B: We’re just short of five and a half now.

A: It just shows you the power of social media. All of these people that come and see us at shows and buy tickets, I guess that’s where they find us. It’s just such a powerful tool.

That’s pretty impressive! So what’s next for Fears Chella?

A: We’re trying to line some tours up. We’re talking about studio time as well, but we’re just trying to find the right producer.We’ve had a lot of producers approach us so again, it’s just about going through the right people. Picking someone who really digs what we’re doing and is really going to benefit our sound and help us move forward. So yeah I guess touring is our next thing. And the All Tvvins show in August–

…October.

A:…October.*laughs* Not August.

Haha! Are you going to go back in time and play the 14th August?

A: Yeah I’m gonna get my time machine, go back and play the gig. No it’s October the 14th. I like how no one else picked up on it though. Everyone else was like “Yeah, I’ll just leave him to it”.

It’s okay. I’ve got your back.

A: Thanks!

E.

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Fifteen minutes with James Fitchford of Delamere

“Is this alright?” asked James Fitchford, as he ushered me into a changing room that was littered with guitars, amps and cymbal stands.”Sorry, it’s quite smelly”. He wasn’t wrong. Smelling of old socks, the changing room come backstage area come instrument store room was a strange place to have an interview, but it was dry and relatively warm so I wasn’t going to complain.

In a few hours, Delamere would headline the first Ashcombury Music Festival, a sold out event organised by guitarist Ashley Egerton as well as Mark Jones and Rich Goodwin, both members of the cricket club. But before that, I’d managed to get Fitchford talking about his greatest loves – his music and his band.

Have you done anything since launching your album last weekend?

We played in Hull on Tuesday and Banbury last night and then we’re in Birmingham tomorrow. It’s going really well. We’re shifting albums when we go which is always a good sign. Hull was a mad one at a place called called The Polar Bear. The thought of driving to hull on a Tuesday night made me think it was going to be rubbish, but for some reason Tuesday’s in Hull are like Friday’s. There was probably about 300 people there ready for a night out! I couldn’t get my head around it.

Banbury last night was probably the oddest but coolest venue we’ve ever played. It had all odd furniture that they’d made themselves, cut out of old baths and boats. There was a pommel horse out of gym that they’d turned into an arm chair! We’d just loaded in and they said “Your green room’s through there” and there was like a little 70’s wardrobe. I was like “Through where?” he said “There”. We opened the door and it was a big green room with sofas all the way around, a big TV, fridge and bottles of Vedette with our picture on the back. It said ‘Thanks for playing Also Known As’. So we took one of them home!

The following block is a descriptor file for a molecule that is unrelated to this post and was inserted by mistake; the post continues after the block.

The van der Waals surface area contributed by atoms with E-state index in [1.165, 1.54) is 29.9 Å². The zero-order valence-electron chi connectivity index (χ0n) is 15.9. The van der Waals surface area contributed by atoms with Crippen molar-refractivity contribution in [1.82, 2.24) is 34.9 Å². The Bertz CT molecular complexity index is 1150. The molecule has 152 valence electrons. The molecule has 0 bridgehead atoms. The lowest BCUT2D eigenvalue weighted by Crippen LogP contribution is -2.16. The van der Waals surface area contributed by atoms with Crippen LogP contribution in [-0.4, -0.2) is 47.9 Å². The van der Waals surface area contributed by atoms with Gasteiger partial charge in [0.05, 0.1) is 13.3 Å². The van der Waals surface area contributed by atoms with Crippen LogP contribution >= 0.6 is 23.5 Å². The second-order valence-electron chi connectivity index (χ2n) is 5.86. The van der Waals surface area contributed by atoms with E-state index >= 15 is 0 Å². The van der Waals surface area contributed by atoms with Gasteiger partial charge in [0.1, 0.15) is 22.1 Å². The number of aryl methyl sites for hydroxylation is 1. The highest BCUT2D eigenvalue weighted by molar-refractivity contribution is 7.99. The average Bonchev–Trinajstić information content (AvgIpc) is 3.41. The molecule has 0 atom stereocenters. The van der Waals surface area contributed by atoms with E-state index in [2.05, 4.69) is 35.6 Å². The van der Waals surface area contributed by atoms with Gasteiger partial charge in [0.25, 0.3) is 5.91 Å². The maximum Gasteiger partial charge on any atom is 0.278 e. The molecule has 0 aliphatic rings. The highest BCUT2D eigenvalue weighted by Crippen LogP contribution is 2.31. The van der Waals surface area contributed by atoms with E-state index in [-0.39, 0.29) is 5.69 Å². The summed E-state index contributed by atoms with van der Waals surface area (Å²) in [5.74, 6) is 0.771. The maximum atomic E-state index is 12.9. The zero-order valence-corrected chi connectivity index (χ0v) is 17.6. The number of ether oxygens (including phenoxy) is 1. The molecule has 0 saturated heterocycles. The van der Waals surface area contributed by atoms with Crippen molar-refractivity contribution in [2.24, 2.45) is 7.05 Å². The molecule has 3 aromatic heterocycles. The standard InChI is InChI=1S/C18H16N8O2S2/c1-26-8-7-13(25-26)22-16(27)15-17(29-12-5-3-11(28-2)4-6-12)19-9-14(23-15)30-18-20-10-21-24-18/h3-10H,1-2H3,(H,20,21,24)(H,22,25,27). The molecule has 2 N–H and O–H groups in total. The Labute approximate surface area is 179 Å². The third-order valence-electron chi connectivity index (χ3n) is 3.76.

That’s pretty cool. Were you pleased with the launch last week?

Very pleased yeah. When you go to these big old buildings they have the bass bins on the floor and the tops hanging high, so the sound carries. I think next time, we’ve learnt from that, because unless you were right at the front, the sound didn’t particularly carry.

Yeah, it sort of hung in the front bit.

Yeah that was it. It basically hit the people which soaked it all up. Once it went through a wall of 400 people, it sort of just turned into this mush of nothing. But for everyone stood at the front having it, it was alright.

There was a lot of people there that night. A lot of friends and family?

Yeah there was a lot of friends and family but there was a lot of people there that I’d not seen before. Leek’s funny. A lot of the time when we’ve gone out or we’ve seen people, they’ve said “We’ve seen you’re doing really well. We’ll come and watch you”. On the last tour when we were in Stoke, we said “Come and see us in Stoke” and some people were sort of like “Ohhh”. There’s an old joke; a lot of people from Stoke say that people from Leek need a passport to leave, because they like staying very central, so there was a lot of people that hadn’t seen us before purely because that gig was on their doorstep. It was a really good night. I really enjoyed it. I thought it looked amazing with all the lights and the high alter.